It was the night before the feast of St Nicholas and children are leaving their shoes outside in hopes that upon waking, they will find sweets and presents. But some children go to sleep that night with dread in their hearts because tonight is Krampusnacht and tonight the Krampus will roam the streets in search of all those wicked children who need punishment.
It’s hard to imagine a more unlikely companionship than St Nicholas and the Krampus, however once a year, on the 5th of December, they travel house to house delivering both joy and pain. The legend is part of a centuries-old Christmas tradition in Germany, where Christmas celebrations begin in early December. While old St Nick only concerned himself with leaving presents for the good children it was Krampus who was responsible for teaching the naughty children a lesson.
The roots of the Krampus can be traced back to pre-Germanic paganism. His name originates from the German Krampen which means ‘claw’ or the Bavarian word Krampn meaning ‘withered or lifeless’. Tradition has it that he is the son of the Norse god of the underworld, Hel. Although there are many variations of his appearance, he is generally considered to be hairy with long mattered black fur, horns, cloven hooves, and a pointed tongue that lolls between sharp fangs. This legendary beast shares many of these same characteristics as creatures in Greek mythology including satyrs and fauns.
His appearance alone should have been enough to scare the children into good behaviour but for those that still misbehaved there was the added threat of being whipped with a birch stick, stuffed in his sack, and carried to the underworld. Truly awful children would just be eaten.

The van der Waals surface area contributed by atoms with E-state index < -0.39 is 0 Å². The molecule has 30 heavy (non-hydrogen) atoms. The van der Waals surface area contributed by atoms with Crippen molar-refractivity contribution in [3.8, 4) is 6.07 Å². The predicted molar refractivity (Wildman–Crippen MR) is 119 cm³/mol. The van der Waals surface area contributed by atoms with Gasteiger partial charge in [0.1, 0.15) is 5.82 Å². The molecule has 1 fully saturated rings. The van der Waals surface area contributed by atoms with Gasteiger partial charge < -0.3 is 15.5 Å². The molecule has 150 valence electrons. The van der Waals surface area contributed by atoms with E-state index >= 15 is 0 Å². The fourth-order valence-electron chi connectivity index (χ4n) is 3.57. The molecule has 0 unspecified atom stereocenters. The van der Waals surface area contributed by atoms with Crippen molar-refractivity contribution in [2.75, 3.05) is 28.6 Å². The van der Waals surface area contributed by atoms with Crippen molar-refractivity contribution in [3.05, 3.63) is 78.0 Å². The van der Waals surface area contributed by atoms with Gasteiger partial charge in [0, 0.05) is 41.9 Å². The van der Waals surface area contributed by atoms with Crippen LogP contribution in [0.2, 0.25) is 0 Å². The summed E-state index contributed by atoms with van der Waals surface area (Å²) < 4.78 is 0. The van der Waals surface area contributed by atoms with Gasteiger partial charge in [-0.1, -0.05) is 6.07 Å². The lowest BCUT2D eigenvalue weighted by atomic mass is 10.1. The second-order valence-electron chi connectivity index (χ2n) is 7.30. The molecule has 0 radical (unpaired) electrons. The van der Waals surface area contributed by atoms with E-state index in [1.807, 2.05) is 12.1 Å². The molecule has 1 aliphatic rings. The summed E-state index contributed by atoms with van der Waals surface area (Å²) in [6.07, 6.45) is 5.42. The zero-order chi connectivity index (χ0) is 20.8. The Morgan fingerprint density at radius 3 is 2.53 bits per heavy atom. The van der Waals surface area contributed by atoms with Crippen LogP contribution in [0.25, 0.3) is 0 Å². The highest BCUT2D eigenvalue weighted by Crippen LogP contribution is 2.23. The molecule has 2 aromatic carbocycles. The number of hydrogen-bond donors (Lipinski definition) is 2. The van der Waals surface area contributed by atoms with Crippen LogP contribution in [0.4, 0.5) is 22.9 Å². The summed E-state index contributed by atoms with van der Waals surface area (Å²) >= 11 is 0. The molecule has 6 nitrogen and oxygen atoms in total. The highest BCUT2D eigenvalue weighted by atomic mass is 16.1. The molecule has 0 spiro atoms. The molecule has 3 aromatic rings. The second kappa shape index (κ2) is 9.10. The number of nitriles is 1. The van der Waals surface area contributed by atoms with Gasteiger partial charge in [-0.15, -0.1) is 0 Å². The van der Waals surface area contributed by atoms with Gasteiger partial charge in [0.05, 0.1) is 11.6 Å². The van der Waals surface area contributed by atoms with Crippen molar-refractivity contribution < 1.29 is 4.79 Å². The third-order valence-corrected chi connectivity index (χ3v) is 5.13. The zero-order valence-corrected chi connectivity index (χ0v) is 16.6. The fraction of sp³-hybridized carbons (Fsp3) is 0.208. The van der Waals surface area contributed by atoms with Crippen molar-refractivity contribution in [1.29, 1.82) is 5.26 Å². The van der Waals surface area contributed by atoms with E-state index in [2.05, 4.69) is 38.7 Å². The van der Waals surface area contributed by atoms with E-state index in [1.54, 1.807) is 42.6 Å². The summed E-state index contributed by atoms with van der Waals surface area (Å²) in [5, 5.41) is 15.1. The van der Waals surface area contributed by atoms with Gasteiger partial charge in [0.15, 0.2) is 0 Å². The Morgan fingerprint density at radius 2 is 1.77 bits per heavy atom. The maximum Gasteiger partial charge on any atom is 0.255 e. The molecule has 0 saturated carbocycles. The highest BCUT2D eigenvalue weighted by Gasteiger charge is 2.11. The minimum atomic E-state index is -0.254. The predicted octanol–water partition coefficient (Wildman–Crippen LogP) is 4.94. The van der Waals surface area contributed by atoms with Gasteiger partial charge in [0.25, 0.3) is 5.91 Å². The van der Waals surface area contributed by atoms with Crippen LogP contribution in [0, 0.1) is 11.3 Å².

Krampus was created as a counterpart to the kindly saint, he served as a cautionary tale to teach children that there would be consequences for their bad behaviour. The church took this one step further by using the duo as an embodiment of virtue and evil. The Krampus’ appearance already likened to that of a devil, was bound by the wrists and ankles with chains to symbolize his subservience not only to the saint but also to the Christian church.
There have been multiple attempts to cancel Krampus over the centuries. During the 12th century, the Catholic church attempted to banish Krampus celebration due to his resemblance to the devil. Further attempts were made in 1934 by Austria’s conservative Christian Social Party which believed that “children should be freed of the frightful cross-examiner” and that there was “too much fear in the world already”. But despite these attempts, the legend of Krampus continues to grow in popularity, especially in the UK and America, where he has emerged as a much-feared and beloved holiday addition.